WOC (Women of Color) have been at the forefront of grassroots movements for decades now, carrying out some of the most valuable work done within these movements. We have seen this from early on with women like Ella Baker and her work within the Black Freedom Movement, Pauli Murray who co-founded the National Organization for Women, and even today with leaders of Black Lives Matter, Alicia Garza, Patrisse Cullors and Opal Tometi.
Despite all of this evidence to prove that WOC are influential and important workers for grassroots movements and non profits, they tend to receive the least amount of funding from both governmental grants and philanthropic donations. The Ms. Foundation released research that reveals that the actual numbers of monetary giving to WOC is shockingly low; it makes up only 0.5% of the $66.9 billion that is annually given to foundations.In 2017, $356 million was available to Women and girls of color (WGOC). Of that, the median grant received by recipients of color was around $15,000, compared to around $35,000 which was reported by all other organizations. The numbers become even more shocking when breaking it down by ethnicity. Of that $356 million:
- About 4.2% was reported to benefit Black women and girls,
- About 2.4% was reported to benefit Latina or Hispanic women and girls,
- About 2.6% was reported to benefit Indigenous women and girls,
- About 0.8% was reported to benefit Asian and Pacific Island women and girls, and
- About 0.02% was reported to benefit Middle Eastern women and girls.
Zora’s House Provides Resources for Financial Empowerment
LC Johnson, founder of Zora’s House , a nonprofit institution dedicated to uplifting women of color, and Kelley Griesmer, CEO of The Women’s Fund of Central Ohio met with Philanthropy Women to discuss this issue. Both avidly agree that the current pandemic has made this issue worse than it has been. As Johnson rightly commented, if funders are not conducting business differently in this pandemic, they are doing something wrong.
Johnson, a black woman herself, pointed out that donors often decide to fund nonprofits that have the specific mission of providing shelter, food and other survival needs to WOC. The reason for this said Johnson, is often because “some donors conflate women of color with being low income,” an implicit bias that Griesmer agrees is prevalent in the culture of philanthropy. This leads to a lack of funding specifically within WOC led organizations that focus on assisting with leadership skills, personal passions and other missions that are not aligned with what funders believe WOC are in need of.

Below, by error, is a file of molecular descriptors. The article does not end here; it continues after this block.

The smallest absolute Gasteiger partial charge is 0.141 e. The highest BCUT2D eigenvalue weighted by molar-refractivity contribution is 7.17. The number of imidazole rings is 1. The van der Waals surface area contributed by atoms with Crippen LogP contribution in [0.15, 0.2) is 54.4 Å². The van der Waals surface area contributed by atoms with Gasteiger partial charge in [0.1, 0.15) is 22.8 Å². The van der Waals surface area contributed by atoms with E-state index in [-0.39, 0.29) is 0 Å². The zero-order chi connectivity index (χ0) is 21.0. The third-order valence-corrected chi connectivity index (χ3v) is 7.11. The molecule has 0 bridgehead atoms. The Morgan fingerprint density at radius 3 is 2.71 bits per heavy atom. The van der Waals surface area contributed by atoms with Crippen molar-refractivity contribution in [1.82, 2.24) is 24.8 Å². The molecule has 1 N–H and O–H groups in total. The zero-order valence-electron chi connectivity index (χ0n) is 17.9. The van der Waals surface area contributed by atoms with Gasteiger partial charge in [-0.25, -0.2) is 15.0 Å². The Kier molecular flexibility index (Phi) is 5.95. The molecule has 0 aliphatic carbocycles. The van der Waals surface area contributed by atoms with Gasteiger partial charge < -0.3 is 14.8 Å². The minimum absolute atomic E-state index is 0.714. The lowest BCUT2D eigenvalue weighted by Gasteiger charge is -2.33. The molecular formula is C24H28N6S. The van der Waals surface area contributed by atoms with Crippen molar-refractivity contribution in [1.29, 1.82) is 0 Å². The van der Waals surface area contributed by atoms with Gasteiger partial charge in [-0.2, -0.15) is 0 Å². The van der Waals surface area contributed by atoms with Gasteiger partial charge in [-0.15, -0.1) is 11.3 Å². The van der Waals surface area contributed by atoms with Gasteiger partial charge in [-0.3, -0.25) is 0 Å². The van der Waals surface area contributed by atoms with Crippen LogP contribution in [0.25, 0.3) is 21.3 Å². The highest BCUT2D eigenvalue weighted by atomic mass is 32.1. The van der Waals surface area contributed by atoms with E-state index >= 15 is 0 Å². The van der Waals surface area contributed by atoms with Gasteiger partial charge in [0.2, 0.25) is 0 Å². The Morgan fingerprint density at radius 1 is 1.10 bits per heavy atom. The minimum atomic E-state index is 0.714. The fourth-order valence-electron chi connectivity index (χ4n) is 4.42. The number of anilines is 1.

As we discussed this issue, both described a cycle that this level of racial inequity causes for women of color-led non profits. Low investment is only enough to account for survival needs, meaning there isn’t enough left over for these women to reach the full potential of their organization and dream. Johnson further explained, drawing from her personal experience founding Zora’s House, that women of color are expected to be exceptional and perfect to even be considered for financial investment. She added that this is still expected of them even when they do get investments, and the pressure rises and prevents them from taking risks because they become worried about losing investments and setting a “bad example” for future women of color in a similar position.
In order to make any progress on this issue, steps must be taken to ensure that this environment of racial inequity in the philanthropic community is addressed. Johnson cited Pocket Change, the report from the Ms. Foundation, as a great resource for a to-do list for donors looking to correct their racial and gender biases.
More Resources Need to be Allocated for Women of Color
The simple and obvious, but still not practiced, solution to this problem is to allocate more funds to women of color, said Johnson. “Giving to these women must also be tracked, to ensure that these leaders understand the investment trends,” she added. Equally importantly, donors should be open about their support for women of color publicly so that these non-profit leaders can serve as a resource and model for others.
“Being open about this history of racism and sexism in philanthropy is the place to start,” said Griesmer.
Griesmer pointed out that individuals need to actively seek to make progress on a path to anti-racism within themselves. “Listening to women of color and their lived experiences, and educating oneself about the topics of race and sex” are the responsiblity of every individual, said Griesmer. “Fostering real, meaningful relationships between philanthropists and the leaders that they fund is essential to making progress.”